Kindred is an interesting read if you’re into the current nitty-gritty of Neanderthal anthropological findings. But if you’re looking for a more conclusive read, you may wish to wait a few more years until more definitive findings might come available.

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Going to Extremes: How Like Minds Unite and Divide

By Cass Sunstein

Recommended on: 1st March 2021

Cass Sunstein’s Going to Extremes is, quite simply, a classic. We wish every person would read this book. This excerpt gives an excellent idea of the key ideas that the book delves into.

“Much of the time, groups of people end up thinking and doing things that group members would never think or do on their own. This is true for groups of teenagers, who are willing to run risks that individuals would avoid. It is certainly true for those prone to violence, including terrorists and those who commit genocide. It is true for investors and corporate executives. It is true for government officials, neighborhood groups, social reformers, political protestors, police officers, student organizations, labor unions, and juries. Some of the best and worst developments in social life are a product of group dynamics, in which members of organizations, both small and large, move one another in new directions… When people find themselves in groups of like-minded types, they are especially likely to move to extremes… Political extremism is often a product of group polarization, and social segregation is a useful tool for producing polarization.”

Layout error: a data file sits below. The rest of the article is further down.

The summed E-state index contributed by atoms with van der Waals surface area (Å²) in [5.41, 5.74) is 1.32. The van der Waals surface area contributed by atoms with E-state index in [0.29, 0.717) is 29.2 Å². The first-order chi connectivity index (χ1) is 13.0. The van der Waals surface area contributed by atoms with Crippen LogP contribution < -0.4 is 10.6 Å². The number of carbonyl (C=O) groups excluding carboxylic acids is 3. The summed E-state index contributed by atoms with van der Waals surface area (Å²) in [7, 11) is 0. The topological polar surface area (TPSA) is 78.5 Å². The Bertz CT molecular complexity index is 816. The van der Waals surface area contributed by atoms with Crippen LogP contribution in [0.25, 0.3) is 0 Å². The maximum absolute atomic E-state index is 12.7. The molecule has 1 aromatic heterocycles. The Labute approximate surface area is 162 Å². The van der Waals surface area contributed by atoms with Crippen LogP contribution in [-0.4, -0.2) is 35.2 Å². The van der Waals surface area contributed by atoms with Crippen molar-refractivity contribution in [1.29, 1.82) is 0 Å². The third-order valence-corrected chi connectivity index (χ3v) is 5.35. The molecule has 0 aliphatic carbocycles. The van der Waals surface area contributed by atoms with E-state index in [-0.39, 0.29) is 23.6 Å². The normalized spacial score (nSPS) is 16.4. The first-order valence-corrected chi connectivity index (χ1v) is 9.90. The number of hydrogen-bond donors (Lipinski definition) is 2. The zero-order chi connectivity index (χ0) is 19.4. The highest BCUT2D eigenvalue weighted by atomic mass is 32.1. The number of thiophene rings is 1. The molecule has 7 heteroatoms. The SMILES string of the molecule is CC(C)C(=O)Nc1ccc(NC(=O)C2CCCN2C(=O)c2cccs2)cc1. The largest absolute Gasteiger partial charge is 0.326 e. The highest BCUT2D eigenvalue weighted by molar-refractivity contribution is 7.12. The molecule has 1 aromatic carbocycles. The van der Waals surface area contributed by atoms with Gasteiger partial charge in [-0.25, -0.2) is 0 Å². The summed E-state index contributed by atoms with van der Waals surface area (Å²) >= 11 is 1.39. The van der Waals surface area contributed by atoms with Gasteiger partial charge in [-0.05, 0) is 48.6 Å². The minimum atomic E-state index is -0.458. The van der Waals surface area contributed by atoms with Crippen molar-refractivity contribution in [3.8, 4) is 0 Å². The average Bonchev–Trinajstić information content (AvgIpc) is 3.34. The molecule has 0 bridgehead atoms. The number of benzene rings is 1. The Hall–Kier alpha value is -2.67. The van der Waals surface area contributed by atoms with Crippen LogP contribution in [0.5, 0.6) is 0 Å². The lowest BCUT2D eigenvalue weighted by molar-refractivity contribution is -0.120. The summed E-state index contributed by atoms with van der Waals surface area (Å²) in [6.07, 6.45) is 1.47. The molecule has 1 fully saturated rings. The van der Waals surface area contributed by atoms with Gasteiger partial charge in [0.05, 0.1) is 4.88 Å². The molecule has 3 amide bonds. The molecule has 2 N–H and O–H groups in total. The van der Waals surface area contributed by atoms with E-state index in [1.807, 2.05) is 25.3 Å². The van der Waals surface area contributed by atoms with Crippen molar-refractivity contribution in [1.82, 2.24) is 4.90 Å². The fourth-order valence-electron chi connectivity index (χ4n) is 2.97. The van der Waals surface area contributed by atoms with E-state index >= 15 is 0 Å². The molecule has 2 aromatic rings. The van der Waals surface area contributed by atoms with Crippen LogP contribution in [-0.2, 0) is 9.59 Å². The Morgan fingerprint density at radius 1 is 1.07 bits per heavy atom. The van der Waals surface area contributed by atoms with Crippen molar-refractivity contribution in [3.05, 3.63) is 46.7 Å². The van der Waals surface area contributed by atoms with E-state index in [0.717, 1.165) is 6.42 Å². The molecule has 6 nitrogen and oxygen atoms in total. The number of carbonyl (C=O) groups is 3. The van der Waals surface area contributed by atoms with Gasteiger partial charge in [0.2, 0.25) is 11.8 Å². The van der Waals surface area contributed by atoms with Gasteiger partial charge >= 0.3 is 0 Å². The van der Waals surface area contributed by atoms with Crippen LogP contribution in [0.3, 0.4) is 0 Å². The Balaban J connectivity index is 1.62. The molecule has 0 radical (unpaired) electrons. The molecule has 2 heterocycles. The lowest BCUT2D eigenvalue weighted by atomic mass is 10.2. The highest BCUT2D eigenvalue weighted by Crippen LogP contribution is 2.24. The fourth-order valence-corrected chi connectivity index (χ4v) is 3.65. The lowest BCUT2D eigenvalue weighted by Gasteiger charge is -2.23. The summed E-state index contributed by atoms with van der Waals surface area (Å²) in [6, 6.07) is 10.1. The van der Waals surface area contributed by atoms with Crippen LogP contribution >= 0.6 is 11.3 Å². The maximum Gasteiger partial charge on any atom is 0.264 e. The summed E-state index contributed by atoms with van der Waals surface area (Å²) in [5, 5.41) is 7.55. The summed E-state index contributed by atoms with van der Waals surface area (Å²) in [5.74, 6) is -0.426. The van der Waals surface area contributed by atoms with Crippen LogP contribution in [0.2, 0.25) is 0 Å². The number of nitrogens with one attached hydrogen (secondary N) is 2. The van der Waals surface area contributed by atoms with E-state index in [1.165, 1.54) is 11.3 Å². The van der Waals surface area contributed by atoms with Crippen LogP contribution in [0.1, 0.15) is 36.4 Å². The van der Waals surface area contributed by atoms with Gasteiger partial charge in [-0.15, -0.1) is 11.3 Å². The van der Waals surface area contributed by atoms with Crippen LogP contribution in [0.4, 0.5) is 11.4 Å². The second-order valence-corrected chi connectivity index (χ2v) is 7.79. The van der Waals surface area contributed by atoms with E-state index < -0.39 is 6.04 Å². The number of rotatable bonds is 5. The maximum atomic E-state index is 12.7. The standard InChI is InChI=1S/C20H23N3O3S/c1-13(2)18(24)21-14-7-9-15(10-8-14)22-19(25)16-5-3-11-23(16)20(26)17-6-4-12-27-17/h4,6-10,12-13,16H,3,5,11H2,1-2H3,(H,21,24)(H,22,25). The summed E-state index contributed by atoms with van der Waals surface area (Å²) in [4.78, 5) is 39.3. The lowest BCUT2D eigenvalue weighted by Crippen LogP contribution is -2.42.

This is one of the top ten books we would recommend that all well-read people should read.

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Colour Bar: The Triumph of Seretse Khama and His Nation

By Susan Williams

Recommended on: 25th February 2021

Colour Bar: The Triumph of Seretse Khama and His Nation, by Susan Williams, tells a fascinating tale about how love, racism, and politics can intertwine to affect an entire country.  Sir Seretse Khama was born to inherit the throne of leadership in what was then the British Protectorate of Bechuanaland. This area would become Botswana, and Khama was to be elected its first president.  Seretse’s strong stance against corruption has helped make today’s Botswana one of the most advanced, with the highest GDP, in all of Africa.